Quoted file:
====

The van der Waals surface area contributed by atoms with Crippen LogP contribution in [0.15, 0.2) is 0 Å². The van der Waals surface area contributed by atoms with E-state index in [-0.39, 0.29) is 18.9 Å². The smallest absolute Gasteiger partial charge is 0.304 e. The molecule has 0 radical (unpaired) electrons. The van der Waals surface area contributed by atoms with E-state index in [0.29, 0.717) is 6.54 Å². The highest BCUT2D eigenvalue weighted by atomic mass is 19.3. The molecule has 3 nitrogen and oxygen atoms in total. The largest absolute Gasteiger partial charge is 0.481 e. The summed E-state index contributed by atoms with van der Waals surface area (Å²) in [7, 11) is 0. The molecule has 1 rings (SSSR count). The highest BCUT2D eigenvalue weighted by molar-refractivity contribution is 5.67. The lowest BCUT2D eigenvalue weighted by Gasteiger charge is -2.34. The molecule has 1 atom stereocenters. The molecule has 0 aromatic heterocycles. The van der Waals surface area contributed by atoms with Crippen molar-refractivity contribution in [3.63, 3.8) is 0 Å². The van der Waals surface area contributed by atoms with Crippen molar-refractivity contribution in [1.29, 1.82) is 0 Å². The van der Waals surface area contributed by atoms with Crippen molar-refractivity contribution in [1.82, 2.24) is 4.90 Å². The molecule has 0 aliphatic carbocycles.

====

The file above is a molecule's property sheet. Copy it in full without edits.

The van der Waals surface area contributed by atoms with Crippen LogP contribution in [0.15, 0.2) is 0 Å². The van der Waals surface area contributed by atoms with E-state index in [-0.39, 0.29) is 18.9 Å². The smallest absolute Gasteiger partial charge is 0.304 e. The molecule has 0 radical (unpaired) electrons. The van der Waals surface area contributed by atoms with E-state index in [0.29, 0.717) is 6.54 Å². The highest BCUT2D eigenvalue weighted by atomic mass is 19.3. The molecule has 3 nitrogen and oxygen atoms in total. The largest absolute Gasteiger partial charge is 0.481 e. The summed E-state index contributed by atoms with van der Waals surface area (Å²) in [7, 11) is 0. The molecule has 1 rings (SSSR count). The highest BCUT2D eigenvalue weighted by molar-refractivity contribution is 5.67. The lowest BCUT2D eigenvalue weighted by Gasteiger charge is -2.34. The molecule has 1 atom stereocenters. The molecule has 0 aromatic heterocycles. The van der Waals surface area contributed by atoms with Crippen molar-refractivity contribution in [3.63, 3.8) is 0 Å². The van der Waals surface area contributed by atoms with Crippen molar-refractivity contribution in [1.29, 1.82) is 0 Å². The van der Waals surface area contributed by atoms with Crippen molar-refractivity contribution in [1.82, 2.24) is 4.90 Å². The molecule has 0 aliphatic carbocycles.